Se­in­feld’s comic de­fense

The Week (US) - - 10 News -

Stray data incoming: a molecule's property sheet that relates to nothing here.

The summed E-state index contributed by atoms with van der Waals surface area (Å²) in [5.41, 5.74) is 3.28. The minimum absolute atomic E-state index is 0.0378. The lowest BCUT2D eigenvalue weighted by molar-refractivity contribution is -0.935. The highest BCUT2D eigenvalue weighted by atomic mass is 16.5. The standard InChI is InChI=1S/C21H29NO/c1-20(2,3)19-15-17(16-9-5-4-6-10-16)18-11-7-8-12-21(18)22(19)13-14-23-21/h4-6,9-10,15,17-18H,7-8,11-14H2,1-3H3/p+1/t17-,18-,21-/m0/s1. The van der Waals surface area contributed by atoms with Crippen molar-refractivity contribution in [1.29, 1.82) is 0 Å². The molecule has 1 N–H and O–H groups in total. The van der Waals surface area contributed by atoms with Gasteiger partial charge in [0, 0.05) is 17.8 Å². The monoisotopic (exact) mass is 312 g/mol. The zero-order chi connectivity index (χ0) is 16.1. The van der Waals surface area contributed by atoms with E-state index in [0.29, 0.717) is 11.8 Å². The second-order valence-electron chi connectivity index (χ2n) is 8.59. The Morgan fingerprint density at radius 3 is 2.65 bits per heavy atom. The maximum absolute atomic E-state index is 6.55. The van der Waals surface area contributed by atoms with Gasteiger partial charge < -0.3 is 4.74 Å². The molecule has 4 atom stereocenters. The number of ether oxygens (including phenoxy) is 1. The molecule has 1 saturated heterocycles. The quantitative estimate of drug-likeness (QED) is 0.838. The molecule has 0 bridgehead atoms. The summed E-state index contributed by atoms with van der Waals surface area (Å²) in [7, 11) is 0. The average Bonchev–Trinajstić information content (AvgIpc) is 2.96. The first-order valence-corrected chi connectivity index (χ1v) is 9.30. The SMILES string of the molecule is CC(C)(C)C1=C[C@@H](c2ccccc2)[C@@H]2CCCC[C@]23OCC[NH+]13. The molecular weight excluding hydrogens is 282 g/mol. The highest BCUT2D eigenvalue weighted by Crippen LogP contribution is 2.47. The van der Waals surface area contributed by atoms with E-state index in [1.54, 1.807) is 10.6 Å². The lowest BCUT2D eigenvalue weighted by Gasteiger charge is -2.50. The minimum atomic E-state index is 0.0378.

Jerry Se­in­feld lives for the mis­eries of stand-up, said Dave Itzkoff in The New York Times. He earned hun­dreds of mil­lions play­ing a ver­sion of him­self on Se­in­feld, and at 64 he still per­forms of­ten in the­aters and small clubs to try out ma­te­rial, though he hardly needs the money. “Real co­me­di­ans want to go on ev­ery sin­gle night,” he says. He missed the “rodeo as­pect” of that life af­ter be­ing “cod­dled” on TV. “Stand-up is the op­po­site of be­ing cod­dled. ‘We hate you, get off the stage’ is what we’re used to.” He has seen many tal­ented comics’ ca­reers end, and he won­ders whether black­balled comics—Roseanne Barr for racist tweets, Louis C.K. for sex­ual mis­con­duct—got a fair shake. “We know the rou­tine: The per­son does some­thing wrong. We love the crash and bang of the fall. And then we love the crawl-back. How long are you go­ing to grovel? Are you go­ing to cry?” He par­tic­u­larly has mis­giv­ings about Barr’s fate. “I never saw any­thing that bad hap­pen from a fin­ger-tap on a screen. A whole ca­reer: gone.” It’s like wak­ing up and hear­ing, “‘Oh, by the way, the Lin­coln Me­mo­rial’s gone.’ ‘What?’ ‘Yeah, they found out Lin­coln was fool­ing around and they took it down.’ ‘Oh, my God. I re­ally liked the Lin­coln Me­mo­rial.’”

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